Amelia was born September 29, 2006 and was a sweet, easy-going baby right from the start. Her baby book filled up as it should have – first smile at four weeks, rolled over at four months, babbled at five months.
But from six to nine months, she got stuck in a holding pattern. She was still reaching milestones, but at a much slower rate. At nine months she would roll across the room to get to a toy, and she could almost get into the crawling position, so we figured she would eventually get it.
Little did we know that Amelia had reached her developmental peak and would regress from then on.
I knew at that moment that something was wrong with our daughter
I made an appointment with Amelia's pediatrician because she still couldn't sit up without using her arms for support. We’d been going to the same pediatrician since Amelia’s big sister was born, and for four years every time I’d taken one of the girls to the doctor I got the same response: "Don't worry about it, she’ll be fine."
When I told our pediatrician that Amelia couldn't hold her head up when she got tired, there was a look on his face that I had never seen before. I knew at that moment that something was wrong with our daughter.
A week later, a pediatric neurologist told us that something was seriously wrong with Amelia's brain, but she wouldn't know what until the MRI, EEG, blood and ophthalmology tests were back. We were expecting cerebral palsy or mental retardation. The possibility that Amelia was dying didn’t even cross our minds.
I had heard of Tay-Sachs because during each of my pregnancies, I had to complete a prenatal genetic testing check sheet. You go down the list and if you’re Black you check the sickle cell anemia box. If you’re Jewish, you check the Tay-Sachs box, and so on. Well, I’m not Jewish. Nor am I French-Canadian, Irish, or Cajun, so I was never tested.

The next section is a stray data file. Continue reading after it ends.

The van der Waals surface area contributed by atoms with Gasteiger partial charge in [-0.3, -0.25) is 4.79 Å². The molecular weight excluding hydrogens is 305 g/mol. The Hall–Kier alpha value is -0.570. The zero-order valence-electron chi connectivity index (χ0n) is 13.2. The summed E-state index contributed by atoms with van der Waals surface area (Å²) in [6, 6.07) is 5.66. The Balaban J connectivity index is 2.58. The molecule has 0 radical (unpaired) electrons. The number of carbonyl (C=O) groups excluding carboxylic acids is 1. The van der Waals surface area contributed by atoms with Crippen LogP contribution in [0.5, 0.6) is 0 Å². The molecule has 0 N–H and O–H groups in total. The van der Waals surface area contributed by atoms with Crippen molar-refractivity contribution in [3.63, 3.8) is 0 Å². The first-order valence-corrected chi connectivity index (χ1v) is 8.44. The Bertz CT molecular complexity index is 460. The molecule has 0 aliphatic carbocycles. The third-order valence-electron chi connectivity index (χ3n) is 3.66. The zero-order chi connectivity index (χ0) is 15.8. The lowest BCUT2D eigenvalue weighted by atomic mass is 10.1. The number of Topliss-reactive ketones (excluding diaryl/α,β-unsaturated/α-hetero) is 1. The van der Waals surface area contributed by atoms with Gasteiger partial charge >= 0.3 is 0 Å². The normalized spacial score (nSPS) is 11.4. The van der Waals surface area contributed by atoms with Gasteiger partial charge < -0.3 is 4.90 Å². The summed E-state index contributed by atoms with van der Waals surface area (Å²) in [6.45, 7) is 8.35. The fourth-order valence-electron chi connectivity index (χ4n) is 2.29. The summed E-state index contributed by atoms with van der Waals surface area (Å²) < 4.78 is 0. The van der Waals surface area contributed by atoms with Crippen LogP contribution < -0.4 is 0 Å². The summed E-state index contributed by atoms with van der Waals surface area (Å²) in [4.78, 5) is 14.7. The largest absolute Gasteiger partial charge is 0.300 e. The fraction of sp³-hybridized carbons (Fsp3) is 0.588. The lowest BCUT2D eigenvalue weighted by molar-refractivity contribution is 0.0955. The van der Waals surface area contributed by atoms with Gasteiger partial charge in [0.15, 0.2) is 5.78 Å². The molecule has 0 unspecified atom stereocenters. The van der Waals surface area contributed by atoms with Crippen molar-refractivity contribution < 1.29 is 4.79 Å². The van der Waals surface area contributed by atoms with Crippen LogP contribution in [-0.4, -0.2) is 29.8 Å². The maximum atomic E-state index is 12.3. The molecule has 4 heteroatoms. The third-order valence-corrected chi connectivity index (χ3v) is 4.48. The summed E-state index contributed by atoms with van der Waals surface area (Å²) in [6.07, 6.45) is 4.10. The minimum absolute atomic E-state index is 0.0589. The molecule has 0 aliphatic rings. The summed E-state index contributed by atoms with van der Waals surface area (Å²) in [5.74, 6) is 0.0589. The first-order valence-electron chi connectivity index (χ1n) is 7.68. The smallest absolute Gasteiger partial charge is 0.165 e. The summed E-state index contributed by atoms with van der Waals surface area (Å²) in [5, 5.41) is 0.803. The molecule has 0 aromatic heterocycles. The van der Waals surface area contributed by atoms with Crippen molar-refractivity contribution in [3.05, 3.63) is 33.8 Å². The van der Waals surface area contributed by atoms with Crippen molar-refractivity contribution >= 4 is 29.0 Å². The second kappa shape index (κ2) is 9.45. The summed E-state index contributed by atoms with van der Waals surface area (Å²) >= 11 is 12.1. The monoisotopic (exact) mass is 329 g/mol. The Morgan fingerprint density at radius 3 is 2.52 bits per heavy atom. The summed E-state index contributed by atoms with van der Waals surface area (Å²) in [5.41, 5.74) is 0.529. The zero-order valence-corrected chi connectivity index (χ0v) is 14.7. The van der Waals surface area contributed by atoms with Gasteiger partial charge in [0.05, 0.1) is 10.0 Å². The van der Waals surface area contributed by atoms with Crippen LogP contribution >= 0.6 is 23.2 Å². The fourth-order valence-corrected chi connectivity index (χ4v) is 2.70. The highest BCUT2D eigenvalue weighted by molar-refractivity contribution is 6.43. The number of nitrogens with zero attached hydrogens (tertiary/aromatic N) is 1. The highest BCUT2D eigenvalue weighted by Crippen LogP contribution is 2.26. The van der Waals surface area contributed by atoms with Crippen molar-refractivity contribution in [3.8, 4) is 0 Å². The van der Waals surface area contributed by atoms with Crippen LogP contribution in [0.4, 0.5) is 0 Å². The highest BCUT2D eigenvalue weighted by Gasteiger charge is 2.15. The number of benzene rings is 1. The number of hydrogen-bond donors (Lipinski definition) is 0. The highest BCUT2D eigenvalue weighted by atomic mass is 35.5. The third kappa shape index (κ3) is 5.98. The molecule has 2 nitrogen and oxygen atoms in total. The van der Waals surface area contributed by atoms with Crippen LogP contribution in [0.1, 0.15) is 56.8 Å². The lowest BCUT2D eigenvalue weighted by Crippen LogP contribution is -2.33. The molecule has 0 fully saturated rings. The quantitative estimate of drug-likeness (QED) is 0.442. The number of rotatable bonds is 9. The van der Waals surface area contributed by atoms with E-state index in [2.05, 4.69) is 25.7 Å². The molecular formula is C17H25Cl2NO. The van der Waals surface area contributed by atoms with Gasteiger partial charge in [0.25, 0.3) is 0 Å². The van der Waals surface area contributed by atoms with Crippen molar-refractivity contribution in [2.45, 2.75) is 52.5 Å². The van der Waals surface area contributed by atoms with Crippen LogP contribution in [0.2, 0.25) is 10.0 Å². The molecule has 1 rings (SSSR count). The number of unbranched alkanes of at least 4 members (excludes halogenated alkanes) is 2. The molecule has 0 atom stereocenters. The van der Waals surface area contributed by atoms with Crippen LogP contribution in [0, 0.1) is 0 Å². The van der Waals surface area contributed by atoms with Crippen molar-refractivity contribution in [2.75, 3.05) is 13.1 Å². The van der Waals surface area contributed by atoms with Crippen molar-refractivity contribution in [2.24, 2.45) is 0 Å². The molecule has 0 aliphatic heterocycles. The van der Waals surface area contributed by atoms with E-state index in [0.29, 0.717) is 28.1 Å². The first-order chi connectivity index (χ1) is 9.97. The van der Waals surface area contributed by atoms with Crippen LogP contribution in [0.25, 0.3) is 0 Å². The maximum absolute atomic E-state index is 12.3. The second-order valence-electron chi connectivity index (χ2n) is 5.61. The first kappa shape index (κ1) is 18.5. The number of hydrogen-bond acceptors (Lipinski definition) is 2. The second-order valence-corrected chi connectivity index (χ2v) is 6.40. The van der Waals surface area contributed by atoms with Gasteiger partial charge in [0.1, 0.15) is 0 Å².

I often wonder how my life would have been different if I'd checked that box during any of my pregnancies. One little “x” could have changed everything.
It happens every day, right before our eyes
Tay-Sachs is a relentless disease. Watching Amelia become weaker, lethargic, quieter, unable to use her arms and hands, slower, floppier, skinnier, unable to eat, uncoordinated, and less alert is heartbreaking. She’s lost many of her physical and mental abilities. The regression is not gradual. It happens every day, right before our eyes.
At fifteen months, Amelia can still see and hear, smile and laugh, move her arms and legs (but not use them), and drink from a bottle. She isn’t able to consume the amount of calories she needs, so she’s having a permanent feeding tube put in. Amelia has never had a seizure or pneumonia, although we know these horrible things are inevitable.
Summing up this experience with lessons learned and the purpose we’ve found in our new life almost seems unfair. This isn’t about me or my husband or our families or anyone’s faith in God. This disease is happening to Amelia. She is the one who is ultimately going to suffer and die from it.
I don’t know if I was chosen to be the parent of this special child or if this disease is as random as Amelia getting her dad’s brown eyes instead of my blue. Everyone wants there to be a reason for this, for Amelia not to suffer in vain. Amelia’s life has enriched all of our lives and taught us things very different than a healthy child’s life does.
She’s brought awareness about Tay-Sachs to our community and now future generations of our families don’t have to relive this same tragedy. But I can’t see any good reason for a child to go through this, no matter how much good comes from it. It’s the job of a parent to suffer and sacrifice for their children and community, not the other way around. So maybe, just like a healthy baby, her sweet smile and soft, gentle touch is enough for her life to have purpose.
Sarah Alford, January 2008
For more information, please visit www.caringbridge.org/visit/ameliaalford